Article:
Re: [gundam] Orphans Of The Ecliptic

-Z- (
Thu, 04 Mar 1999 20:40:02 -0800

At 15:00 3/4/99 -0700, you wrote:
>> See Senkou no Hathaway, vol. 2, page 89-90 to see how Tomino
>> describe how Federation's policy is killing various small minority
>> compares to pervious wave of migration, of course. Every year,
>> several hundres of housands of violators are killed by Man Hunter.
> Sounds like all of the ideas behind the excessively powerful and
>ruthless Federation task force "MaHa" comes out of the Flashing Hathaway
>side-story... after all, we don't really see any evidence of the Fed
>violently removing people from Earth in F-91 or in V-Gundam, right? It's
>more like eviction than execution.

Ah, but we do get a taste of it in the opening scenes of CCA, where Quess
and her "lowlife" friends are ambushed by MaHa, who send Quess home to
Daddy but use excessive force to subdue said friends.

"What are you saying we did?" asks one, meaning "What trumped-up charge are
you going to use to justify this raid and our subsequent deportation?"

"Contributing to the delinquency of a minor" would be the best translation
of the reply, punctuated by a truncheon in the gut.

Come to think of it, we don't really know that happens to Quess' friends
after that. For all we know, they could all have been summarily executed
as soon as Quess was safely out of sight and earshot....

> Besides, they're just following a _Zionic_ philosophy of protecting
>Mother Earth by removing humans... the spacenoids shouldn't be

MaHa more closely resembles the Titans than the Zeon. In any case, I get
the impression that Zeon would've put them all in slave labor camps rather
than expensively deporting them.

>> believe, he didn't pick Biological Observer as a cover identity. He
>> made the career choice, returned to Earth for internship, see the
> So he _really_ was a biologist? Interesting!

No, no, he was just an observer. "I like to watch!" drools Hathaway.... (^_^)

>> Or as Earth is called in Volume 3, page 16-17. "Earth
>> Perservation/Reservation Area".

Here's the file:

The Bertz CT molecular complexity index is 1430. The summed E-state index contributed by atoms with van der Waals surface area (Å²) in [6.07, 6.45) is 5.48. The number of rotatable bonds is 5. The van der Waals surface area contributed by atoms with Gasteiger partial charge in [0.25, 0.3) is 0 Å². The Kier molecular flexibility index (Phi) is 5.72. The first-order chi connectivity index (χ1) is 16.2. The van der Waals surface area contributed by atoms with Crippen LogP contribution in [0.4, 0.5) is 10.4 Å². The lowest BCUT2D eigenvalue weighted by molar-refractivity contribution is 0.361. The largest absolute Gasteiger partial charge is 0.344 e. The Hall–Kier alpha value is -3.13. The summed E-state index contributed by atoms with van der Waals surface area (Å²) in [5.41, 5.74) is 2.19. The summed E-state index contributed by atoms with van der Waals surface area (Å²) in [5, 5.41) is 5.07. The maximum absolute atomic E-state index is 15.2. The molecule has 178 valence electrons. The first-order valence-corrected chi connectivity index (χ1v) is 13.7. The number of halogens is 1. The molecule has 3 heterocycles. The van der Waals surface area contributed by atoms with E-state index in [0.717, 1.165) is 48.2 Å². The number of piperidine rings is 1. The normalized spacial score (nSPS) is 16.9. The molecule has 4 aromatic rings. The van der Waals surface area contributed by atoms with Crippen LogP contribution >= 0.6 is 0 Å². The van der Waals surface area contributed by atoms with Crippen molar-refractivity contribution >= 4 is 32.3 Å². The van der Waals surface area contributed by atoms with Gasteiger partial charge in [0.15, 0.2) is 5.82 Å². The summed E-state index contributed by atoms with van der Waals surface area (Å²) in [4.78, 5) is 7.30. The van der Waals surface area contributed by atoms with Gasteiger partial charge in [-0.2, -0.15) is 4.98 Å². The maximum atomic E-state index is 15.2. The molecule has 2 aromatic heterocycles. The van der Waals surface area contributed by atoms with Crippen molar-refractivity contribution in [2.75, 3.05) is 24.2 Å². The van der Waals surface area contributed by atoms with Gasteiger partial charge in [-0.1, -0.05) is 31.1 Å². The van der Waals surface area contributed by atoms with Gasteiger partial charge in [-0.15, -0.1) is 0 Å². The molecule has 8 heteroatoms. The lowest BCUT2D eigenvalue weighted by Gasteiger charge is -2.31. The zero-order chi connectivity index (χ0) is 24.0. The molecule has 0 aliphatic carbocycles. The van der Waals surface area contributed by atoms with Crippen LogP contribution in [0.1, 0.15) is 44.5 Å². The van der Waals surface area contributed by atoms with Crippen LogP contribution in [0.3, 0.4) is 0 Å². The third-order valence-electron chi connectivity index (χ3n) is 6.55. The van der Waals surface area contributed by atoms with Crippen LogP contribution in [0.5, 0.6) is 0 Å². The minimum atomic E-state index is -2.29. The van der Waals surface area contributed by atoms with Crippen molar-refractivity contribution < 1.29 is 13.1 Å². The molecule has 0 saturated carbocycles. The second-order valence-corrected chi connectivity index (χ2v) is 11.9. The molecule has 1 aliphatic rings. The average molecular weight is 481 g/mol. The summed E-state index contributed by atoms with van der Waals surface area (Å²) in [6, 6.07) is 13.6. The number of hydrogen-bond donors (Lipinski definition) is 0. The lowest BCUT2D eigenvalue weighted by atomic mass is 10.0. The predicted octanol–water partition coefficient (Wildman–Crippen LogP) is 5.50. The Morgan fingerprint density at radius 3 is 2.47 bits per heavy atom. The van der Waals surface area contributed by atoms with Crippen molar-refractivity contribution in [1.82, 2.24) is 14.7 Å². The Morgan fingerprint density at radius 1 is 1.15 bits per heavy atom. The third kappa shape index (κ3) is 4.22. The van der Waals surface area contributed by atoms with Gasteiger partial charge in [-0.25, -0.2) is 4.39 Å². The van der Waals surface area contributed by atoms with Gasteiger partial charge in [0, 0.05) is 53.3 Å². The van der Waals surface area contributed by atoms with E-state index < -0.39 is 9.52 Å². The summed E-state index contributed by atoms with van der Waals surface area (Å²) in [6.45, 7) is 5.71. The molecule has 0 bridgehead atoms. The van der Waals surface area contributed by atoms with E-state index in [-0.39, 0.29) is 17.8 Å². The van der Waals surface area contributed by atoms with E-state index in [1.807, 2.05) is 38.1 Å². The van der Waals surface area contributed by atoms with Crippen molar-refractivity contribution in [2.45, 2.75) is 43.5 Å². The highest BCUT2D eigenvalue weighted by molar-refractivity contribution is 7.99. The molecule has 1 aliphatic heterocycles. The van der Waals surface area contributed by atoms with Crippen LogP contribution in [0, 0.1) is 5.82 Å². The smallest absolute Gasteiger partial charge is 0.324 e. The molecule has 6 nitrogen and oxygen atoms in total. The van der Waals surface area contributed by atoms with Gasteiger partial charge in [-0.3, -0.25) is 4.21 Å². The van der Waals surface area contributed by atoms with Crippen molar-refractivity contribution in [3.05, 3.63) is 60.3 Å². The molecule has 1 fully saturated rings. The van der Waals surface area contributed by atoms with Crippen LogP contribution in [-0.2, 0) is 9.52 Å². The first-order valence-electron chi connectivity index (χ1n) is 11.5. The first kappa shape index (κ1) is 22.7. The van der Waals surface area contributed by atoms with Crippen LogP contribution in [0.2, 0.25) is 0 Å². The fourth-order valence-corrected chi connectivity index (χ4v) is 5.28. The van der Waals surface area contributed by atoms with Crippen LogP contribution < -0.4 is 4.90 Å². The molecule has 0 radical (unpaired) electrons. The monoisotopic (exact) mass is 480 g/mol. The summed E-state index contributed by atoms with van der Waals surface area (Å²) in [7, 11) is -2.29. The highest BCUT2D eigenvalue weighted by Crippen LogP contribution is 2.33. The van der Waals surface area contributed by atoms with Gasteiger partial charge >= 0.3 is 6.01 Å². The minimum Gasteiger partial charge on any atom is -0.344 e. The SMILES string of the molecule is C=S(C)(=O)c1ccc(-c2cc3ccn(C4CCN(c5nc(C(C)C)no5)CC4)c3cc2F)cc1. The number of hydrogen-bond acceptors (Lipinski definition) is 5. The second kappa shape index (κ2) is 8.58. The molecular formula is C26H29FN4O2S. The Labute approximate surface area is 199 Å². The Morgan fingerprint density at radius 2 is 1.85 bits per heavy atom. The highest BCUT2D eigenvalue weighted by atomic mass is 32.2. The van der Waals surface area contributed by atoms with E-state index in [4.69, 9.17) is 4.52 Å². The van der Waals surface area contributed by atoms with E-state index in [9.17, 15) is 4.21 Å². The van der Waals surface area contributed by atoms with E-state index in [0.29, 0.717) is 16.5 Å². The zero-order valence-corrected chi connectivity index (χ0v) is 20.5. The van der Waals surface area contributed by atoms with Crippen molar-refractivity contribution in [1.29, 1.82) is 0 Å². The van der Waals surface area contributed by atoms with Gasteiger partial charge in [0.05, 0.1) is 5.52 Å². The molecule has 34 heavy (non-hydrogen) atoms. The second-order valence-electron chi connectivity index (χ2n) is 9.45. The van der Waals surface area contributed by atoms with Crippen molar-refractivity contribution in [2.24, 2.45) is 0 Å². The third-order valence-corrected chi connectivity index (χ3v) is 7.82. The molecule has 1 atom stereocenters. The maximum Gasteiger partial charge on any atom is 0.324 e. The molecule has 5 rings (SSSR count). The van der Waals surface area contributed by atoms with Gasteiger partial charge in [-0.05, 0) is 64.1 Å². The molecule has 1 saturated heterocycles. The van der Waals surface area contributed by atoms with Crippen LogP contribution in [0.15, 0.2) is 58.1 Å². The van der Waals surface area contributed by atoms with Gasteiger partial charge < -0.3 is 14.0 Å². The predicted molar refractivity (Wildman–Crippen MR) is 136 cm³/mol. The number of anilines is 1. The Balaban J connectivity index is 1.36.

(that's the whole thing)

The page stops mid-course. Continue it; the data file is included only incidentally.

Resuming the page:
> Is it possible that only _certain_ parts of Earth are not allowed for
>human habitation? Perhaps the deserts and colony-drop areas _are_ open for

We see a lot of desert dwellers, that's for sure. Of course, we see an
equal number of tropical islanders and, of course, all those guerillas in
the jungle. The Amazon Basin looks pretty good, too, and quite sparsely
populated above-ground, what with Jabrow being almost completely underground.

But I think you're on to something here: if the idea of moving 90% of the
population into space is to allow Mother Earth to recover, then the 10% who
remain should do so in the less-habitable areas, to give the recovering
areas a better chance to make a full recovery.

>> It always struck me that Kenneth, a one-star general, retires as
>> colonel, had to beg to retain his Earth residency after retirement.
>> The question is, would that be necessary if half of the federation
>> cabinet members weren't killed on his watch?

Officers traditionally retire one pay-grade below their highest-held
pay-grade, so a Brigadier General (O-7) retiring as a Colonel (O-6) would
be exactly right. I've seen Majors (O-4) who couldn't make Lieutenant
Colonel (O-5) accept reduction in rank to Staff Sergeant (E-5) for the rest
of their terms so that they could retire as Captains (O-3)....

> That might be part of it, but it also might be that only certain
>'levels' of people are allowed to petition to remain on Earth for
>"Meritonious Service", or "Distinguished Achievement". I wouldn't be
>surprised if this was the 'official' term of Amuro's stay on Earth.

I think Amuro got to stay because of his familial connections. In addition
to being among the elite, his folks were apparently also quite wealthy. We
don't get to see this because we only see Tem Ray on military assignment
(and, later, brain-damaged and delusional) and Kamaria Ray in a Zeon
detention camp. That big house with all the Federation-spy servants
_belonged_ to Amuro, if I recall correctly, and not because the Feds gave
it to him.
>> OTOH, the whole Senkou no Hathaway saga riles againist the
>> hereditary nature of Federation cabinet and bureaucracy. I didn't
>> do a exact count, but that statement appears at least 30 times over
>> the three volumes. A pity that theme wasn't explained more and
>> expressed in other works.
> The idea of a Strong-Armed Federal government seems to be one that
>Tomino abandoned, in favor of a slow-moving ineffective coalition
>government (Which is more realistic, but which simply can't be that brutal
>or callous). After all, the Fed is more like Japan than say, the Soviet

The Federation may have started out with a good deal more clout, though,
and simply degenerated into an ineffectual bureacracy over time. Despite
winning the War, the Feds got their pins knocked out from under them and
never really recovered. When it _did_ rally, it was with Jamitov in the
saddle. After the AEUG and Kalaba brought down the EUG, the Axis took over
and declared Neo Zeon. After Neo Zeon was defeated, there was no one
strong enough to hammer what was left back into the Federation of yore.


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